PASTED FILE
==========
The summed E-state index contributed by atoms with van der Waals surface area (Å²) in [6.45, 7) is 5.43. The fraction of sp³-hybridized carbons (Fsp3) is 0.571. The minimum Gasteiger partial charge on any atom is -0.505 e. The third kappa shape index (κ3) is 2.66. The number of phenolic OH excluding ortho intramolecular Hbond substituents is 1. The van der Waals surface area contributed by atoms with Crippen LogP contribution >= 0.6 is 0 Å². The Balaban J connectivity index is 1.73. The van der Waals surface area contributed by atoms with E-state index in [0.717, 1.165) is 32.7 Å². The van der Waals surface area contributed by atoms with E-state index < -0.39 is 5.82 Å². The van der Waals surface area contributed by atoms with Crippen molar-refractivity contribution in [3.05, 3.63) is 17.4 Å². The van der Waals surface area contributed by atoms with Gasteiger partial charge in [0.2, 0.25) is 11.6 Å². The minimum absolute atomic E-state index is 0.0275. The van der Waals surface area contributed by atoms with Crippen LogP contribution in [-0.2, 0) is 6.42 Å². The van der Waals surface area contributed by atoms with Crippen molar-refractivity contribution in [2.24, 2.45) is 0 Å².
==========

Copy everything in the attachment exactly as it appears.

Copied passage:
The summed E-state index contributed by atoms with van der Waals surface area (Å²) in [6.45, 7) is 5.43. The fraction of sp³-hybridized carbons (Fsp3) is 0.571. The minimum Gasteiger partial charge on any atom is -0.505 e. The third kappa shape index (κ3) is 2.66. The number of phenolic OH excluding ortho intramolecular Hbond substituents is 1. The van der Waals surface area contributed by atoms with Crippen LogP contribution >= 0.6 is 0 Å². The Balaban J connectivity index is 1.73. The van der Waals surface area contributed by atoms with E-state index in [0.717, 1.165) is 32.7 Å². The van der Waals surface area contributed by atoms with E-state index < -0.39 is 5.82 Å². The van der Waals surface area contributed by atoms with Crippen molar-refractivity contribution in [3.05, 3.63) is 17.4 Å². The van der Waals surface area contributed by atoms with Gasteiger partial charge in [0.2, 0.25) is 11.6 Å². The minimum absolute atomic E-state index is 0.0275. The van der Waals surface area contributed by atoms with Crippen LogP contribution in [-0.2, 0) is 6.42 Å². The van der Waals surface area contributed by atoms with Crippen molar-refractivity contribution in [2.24, 2.45) is 0 Å².